New tinted windows 'shades' light on tower

  • Published
  • By Capt. Patricia Hyland
  • 376th Expeditionary Operation Support Squadron
Air traffic controllers here now have a clearer view of commercial and military operations, thanks to the installation of new glass and lighting in the control tower.

Base engineers accomplished the final inspection and accepted the work July 23 on more than $41,000 in upgrades.
Previously, Kyrgyz controllers and American liaisons struggled with aging glass that distorted their vision. Additionally, glare caused by high-intensity fluorescent lighting also challenged controllers trying to keep a watchful eye on the taxiways, ramps and runways.

Controllers no longer struggle to see through new tinted windows designed to provide less glare and no distortions. Other glare-reducing improvements include replacing white reflective ceiling tiles with black tiles, installing small spot lights with dimmers, adding dark countertops and dulling high-gloss window seals.

These changes minimize reflective light inside the tower cab and the effort has paid off, according to Vince McCoy, a U.S. Air Force contract tower liaison, who has worked at Manas more than three years.

"The new windows are a big improvement over what we had in the past," said Mr. McCoy. "The aircraft would appear to jump from one pane glass to the next when viewed through the old windows. These new windows are nice and clear."

Oleg Pantenkov, a tower controller for 14 years, also said the changes are noticeable.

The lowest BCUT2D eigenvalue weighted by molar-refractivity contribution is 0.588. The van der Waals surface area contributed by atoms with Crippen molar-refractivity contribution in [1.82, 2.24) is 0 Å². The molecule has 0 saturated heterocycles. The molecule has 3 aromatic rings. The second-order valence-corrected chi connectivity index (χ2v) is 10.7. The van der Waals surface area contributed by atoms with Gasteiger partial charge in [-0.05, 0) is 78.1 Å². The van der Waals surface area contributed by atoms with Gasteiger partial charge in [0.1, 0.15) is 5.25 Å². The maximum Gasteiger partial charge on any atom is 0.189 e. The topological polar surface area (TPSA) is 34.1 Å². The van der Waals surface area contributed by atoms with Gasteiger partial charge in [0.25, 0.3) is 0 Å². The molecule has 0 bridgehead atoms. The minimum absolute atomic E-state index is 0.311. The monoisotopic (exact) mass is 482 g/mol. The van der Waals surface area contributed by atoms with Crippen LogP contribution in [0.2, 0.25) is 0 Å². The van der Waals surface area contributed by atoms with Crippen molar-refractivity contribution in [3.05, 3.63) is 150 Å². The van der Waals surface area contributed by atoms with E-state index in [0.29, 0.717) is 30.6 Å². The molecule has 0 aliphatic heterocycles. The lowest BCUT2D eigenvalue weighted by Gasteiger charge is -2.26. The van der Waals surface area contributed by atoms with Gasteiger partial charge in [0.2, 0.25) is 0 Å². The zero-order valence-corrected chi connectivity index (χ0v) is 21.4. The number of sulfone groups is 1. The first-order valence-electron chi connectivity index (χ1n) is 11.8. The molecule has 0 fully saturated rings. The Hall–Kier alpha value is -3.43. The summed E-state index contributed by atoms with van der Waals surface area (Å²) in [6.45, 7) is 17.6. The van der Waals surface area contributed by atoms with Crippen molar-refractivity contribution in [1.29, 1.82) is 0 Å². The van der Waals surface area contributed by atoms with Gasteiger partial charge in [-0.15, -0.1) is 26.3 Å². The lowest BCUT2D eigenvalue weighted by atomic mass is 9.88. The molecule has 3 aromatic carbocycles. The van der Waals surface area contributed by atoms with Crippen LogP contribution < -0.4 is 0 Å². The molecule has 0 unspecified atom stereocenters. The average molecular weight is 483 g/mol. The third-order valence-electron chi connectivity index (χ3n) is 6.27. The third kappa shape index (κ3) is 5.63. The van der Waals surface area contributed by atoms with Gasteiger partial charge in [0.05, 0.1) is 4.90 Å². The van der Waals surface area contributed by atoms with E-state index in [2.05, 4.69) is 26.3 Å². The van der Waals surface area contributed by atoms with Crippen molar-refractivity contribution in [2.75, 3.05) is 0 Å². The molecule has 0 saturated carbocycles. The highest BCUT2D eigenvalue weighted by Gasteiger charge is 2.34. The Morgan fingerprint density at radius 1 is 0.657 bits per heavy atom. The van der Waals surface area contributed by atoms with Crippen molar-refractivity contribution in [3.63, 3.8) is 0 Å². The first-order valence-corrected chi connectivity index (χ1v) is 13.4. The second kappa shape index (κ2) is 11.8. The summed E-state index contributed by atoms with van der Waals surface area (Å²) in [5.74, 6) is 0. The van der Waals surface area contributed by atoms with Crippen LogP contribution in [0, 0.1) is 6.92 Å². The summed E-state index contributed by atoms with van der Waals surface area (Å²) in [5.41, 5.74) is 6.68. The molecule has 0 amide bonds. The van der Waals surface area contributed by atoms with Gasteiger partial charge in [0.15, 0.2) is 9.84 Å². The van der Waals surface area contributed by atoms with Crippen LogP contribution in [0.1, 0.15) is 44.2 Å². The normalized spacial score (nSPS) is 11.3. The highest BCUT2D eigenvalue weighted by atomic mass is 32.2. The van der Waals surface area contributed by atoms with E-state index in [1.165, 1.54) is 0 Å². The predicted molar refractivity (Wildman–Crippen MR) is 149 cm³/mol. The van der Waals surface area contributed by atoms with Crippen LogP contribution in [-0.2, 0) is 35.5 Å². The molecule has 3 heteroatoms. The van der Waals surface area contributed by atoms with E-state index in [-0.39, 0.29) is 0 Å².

"Visibility is much better," he said.

The Air Force, Kyrgyz aviation officials and local contractors have been working together to make improvements. Other upgrades included soft yellow airfield lights, totaling around $50,000, which local electricians installed to replace the bright white ramp lights. 

Additionally, 376th Expeditionary Civil Engineer Squadron electricians mounted shields on lights at 24-hour work centers, such as the air terminal operations center, to deflect direct light away from the tower.

Another initiative underway is to install cameras to help extend the viewing area for the controllers. Structures, trees and other obstacles restrict being able to observe parts of the airfield. 

Approximately $40,000 worth of cameras and equipment soon will be installed to create a closed-circuit television capability for the area. Kyrgyz controllers in the tower will be able to control each camera to scan the airfield for any traffic.

All of these new upgrades continue to improve the controllers' ability to observe traffic on and around the airfield, helping enhance flight safety.

Lt. Col Randall Reed, 376th Expeditionary Operations Group commander, stresses the improvements are the result of close coordination and strong relationships between Kyrgyz and Air Force Airmen.

"Flight safety transcends language and nationality," said Lt. Col. Reed. "Our partnership is a win-win for everyone involved." 

Comment on this story (comments may be published on Air Force Link)

Click here to view the comments/letters page